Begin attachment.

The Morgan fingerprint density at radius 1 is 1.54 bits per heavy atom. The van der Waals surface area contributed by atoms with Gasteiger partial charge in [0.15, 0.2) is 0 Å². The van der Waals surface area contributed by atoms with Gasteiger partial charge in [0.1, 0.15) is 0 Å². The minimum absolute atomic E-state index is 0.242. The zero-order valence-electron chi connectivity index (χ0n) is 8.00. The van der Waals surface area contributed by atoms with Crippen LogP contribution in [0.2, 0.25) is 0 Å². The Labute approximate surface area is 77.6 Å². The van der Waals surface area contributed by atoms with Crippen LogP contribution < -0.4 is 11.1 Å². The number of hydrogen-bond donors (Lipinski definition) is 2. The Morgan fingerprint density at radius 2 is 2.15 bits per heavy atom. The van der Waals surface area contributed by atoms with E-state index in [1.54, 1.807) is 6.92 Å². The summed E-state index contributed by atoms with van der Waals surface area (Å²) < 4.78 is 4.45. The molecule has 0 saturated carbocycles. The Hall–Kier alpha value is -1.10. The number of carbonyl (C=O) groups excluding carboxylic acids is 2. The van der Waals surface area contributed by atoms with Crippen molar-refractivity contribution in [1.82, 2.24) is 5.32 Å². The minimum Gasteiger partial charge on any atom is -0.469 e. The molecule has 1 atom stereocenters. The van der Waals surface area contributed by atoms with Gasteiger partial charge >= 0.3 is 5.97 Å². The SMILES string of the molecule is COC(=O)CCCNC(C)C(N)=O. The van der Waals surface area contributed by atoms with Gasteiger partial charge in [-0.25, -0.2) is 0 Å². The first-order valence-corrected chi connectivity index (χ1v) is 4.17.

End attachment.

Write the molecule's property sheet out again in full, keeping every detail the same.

The Morgan fingerprint density at radius 1 is 1.54 bits per heavy atom. The van der Waals surface area contributed by atoms with Gasteiger partial charge in [0.15, 0.2) is 0 Å². The van der Waals surface area contributed by atoms with Gasteiger partial charge in [0.1, 0.15) is 0 Å². The minimum absolute atomic E-state index is 0.242. The zero-order valence-electron chi connectivity index (χ0n) is 8.00. The van der Waals surface area contributed by atoms with Crippen LogP contribution in [0.2, 0.25) is 0 Å². The Labute approximate surface area is 77.6 Å². The van der Waals surface area contributed by atoms with Crippen LogP contribution < -0.4 is 11.1 Å². The number of hydrogen-bond donors (Lipinski definition) is 2. The Morgan fingerprint density at radius 2 is 2.15 bits per heavy atom. The van der Waals surface area contributed by atoms with E-state index in [1.54, 1.807) is 6.92 Å². The summed E-state index contributed by atoms with van der Waals surface area (Å²) < 4.78 is 4.45. The molecule has 0 saturated carbocycles. The Hall–Kier alpha value is -1.10. The number of carbonyl (C=O) groups excluding carboxylic acids is 2. The van der Waals surface area contributed by atoms with Crippen molar-refractivity contribution in [1.82, 2.24) is 5.32 Å². The minimum Gasteiger partial charge on any atom is -0.469 e. The molecule has 1 atom stereocenters. The van der Waals surface area contributed by atoms with Gasteiger partial charge >= 0.3 is 5.97 Å². The SMILES string of the molecule is COC(=O)CCCNC(C)C(N)=O. The van der Waals surface area contributed by atoms with Gasteiger partial charge in [-0.25, -0.2) is 0 Å². The first-order valence-corrected chi connectivity index (χ1v) is 4.17.